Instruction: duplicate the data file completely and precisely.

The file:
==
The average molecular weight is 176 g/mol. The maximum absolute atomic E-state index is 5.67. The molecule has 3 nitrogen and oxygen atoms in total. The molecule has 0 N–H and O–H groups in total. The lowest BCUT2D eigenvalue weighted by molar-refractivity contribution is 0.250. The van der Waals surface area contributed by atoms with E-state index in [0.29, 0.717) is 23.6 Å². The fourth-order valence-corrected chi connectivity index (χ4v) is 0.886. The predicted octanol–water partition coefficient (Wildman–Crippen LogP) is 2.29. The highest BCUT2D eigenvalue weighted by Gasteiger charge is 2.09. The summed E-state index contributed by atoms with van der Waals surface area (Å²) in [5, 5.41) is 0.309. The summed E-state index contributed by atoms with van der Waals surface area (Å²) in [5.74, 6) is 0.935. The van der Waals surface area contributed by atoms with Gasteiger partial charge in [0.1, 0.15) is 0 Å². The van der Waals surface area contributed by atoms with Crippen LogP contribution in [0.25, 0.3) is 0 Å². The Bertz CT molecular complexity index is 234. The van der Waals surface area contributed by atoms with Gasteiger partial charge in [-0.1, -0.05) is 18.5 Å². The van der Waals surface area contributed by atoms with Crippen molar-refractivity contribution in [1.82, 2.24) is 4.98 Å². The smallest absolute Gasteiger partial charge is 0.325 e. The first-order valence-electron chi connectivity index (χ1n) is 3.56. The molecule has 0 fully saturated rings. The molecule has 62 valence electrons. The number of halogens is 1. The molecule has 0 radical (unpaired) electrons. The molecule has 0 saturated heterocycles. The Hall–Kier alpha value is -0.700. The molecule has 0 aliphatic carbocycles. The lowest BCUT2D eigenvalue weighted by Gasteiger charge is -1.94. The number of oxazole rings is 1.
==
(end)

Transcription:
The average molecular weight is 176 g/mol. The maximum absolute atomic E-state index is 5.67. The molecule has 3 nitrogen and oxygen atoms in total. The molecule has 0 N–H and O–H groups in total. The lowest BCUT2D eigenvalue weighted by molar-refractivity contribution is 0.250. The van der Waals surface area contributed by atoms with E-state index in [0.29, 0.717) is 23.6 Å². The fourth-order valence-corrected chi connectivity index (χ4v) is 0.886. The predicted octanol–water partition coefficient (Wildman–Crippen LogP) is 2.29. The highest BCUT2D eigenvalue weighted by Gasteiger charge is 2.09. The summed E-state index contributed by atoms with van der Waals surface area (Å²) in [5, 5.41) is 0.309. The summed E-state index contributed by atoms with van der Waals surface area (Å²) in [5.74, 6) is 0.935. The van der Waals surface area contributed by atoms with Gasteiger partial charge in [0.1, 0.15) is 0 Å². The van der Waals surface area contributed by atoms with Crippen LogP contribution in [0.25, 0.3) is 0 Å². The Bertz CT molecular complexity index is 234. The van der Waals surface area contributed by atoms with Gasteiger partial charge in [-0.1, -0.05) is 18.5 Å². The van der Waals surface area contributed by atoms with Crippen molar-refractivity contribution in [1.82, 2.24) is 4.98 Å². The smallest absolute Gasteiger partial charge is 0.325 e. The first-order valence-electron chi connectivity index (χ1n) is 3.56. The molecule has 0 fully saturated rings. The molecule has 62 valence electrons. The number of halogens is 1. The molecule has 0 radical (unpaired) electrons. The molecule has 0 saturated heterocycles. The Hall–Kier alpha value is -0.700. The molecule has 0 aliphatic carbocycles. The lowest BCUT2D eigenvalue weighted by Gasteiger charge is -1.94. The number of oxazole rings is 1.